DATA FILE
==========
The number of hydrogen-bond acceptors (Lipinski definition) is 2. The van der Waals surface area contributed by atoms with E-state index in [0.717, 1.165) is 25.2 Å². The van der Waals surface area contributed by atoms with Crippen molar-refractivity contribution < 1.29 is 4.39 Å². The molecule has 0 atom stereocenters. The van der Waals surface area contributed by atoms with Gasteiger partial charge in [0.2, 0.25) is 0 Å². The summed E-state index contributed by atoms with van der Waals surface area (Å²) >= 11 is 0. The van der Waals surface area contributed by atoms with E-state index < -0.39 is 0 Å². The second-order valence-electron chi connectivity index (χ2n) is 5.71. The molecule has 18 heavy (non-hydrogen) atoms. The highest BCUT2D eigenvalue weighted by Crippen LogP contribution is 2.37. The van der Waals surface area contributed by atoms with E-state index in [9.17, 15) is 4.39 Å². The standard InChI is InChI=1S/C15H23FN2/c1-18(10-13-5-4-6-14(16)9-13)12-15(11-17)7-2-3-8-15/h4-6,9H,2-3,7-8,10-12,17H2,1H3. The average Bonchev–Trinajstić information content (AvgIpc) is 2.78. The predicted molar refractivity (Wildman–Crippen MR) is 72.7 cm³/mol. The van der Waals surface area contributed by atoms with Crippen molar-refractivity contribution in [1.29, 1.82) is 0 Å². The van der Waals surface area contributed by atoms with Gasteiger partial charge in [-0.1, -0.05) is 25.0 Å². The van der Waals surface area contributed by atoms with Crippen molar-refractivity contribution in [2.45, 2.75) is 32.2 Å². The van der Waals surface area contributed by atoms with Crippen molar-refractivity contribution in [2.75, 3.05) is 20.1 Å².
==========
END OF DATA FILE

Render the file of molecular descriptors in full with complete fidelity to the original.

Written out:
The number of hydrogen-bond acceptors (Lipinski definition) is 2. The van der Waals surface area contributed by atoms with E-state index in [0.717, 1.165) is 25.2 Å². The van der Waals surface area contributed by atoms with Crippen molar-refractivity contribution < 1.29 is 4.39 Å². The molecule has 0 atom stereocenters. The van der Waals surface area contributed by atoms with Gasteiger partial charge in [0.2, 0.25) is 0 Å². The summed E-state index contributed by atoms with van der Waals surface area (Å²) >= 11 is 0. The van der Waals surface area contributed by atoms with E-state index < -0.39 is 0 Å². The second-order valence-electron chi connectivity index (χ2n) is 5.71. The molecule has 18 heavy (non-hydrogen) atoms. The highest BCUT2D eigenvalue weighted by Crippen LogP contribution is 2.37. The van der Waals surface area contributed by atoms with E-state index in [9.17, 15) is 4.39 Å². The standard InChI is InChI=1S/C15H23FN2/c1-18(10-13-5-4-6-14(16)9-13)12-15(11-17)7-2-3-8-15/h4-6,9H,2-3,7-8,10-12,17H2,1H3. The average Bonchev–Trinajstić information content (AvgIpc) is 2.78. The predicted molar refractivity (Wildman–Crippen MR) is 72.7 cm³/mol. The van der Waals surface area contributed by atoms with Crippen molar-refractivity contribution in [1.29, 1.82) is 0 Å². The van der Waals surface area contributed by atoms with Gasteiger partial charge in [-0.1, -0.05) is 25.0 Å². The van der Waals surface area contributed by atoms with Crippen molar-refractivity contribution in [2.45, 2.75) is 32.2 Å². The van der Waals surface area contributed by atoms with Crippen molar-refractivity contribution in [2.75, 3.05) is 20.1 Å².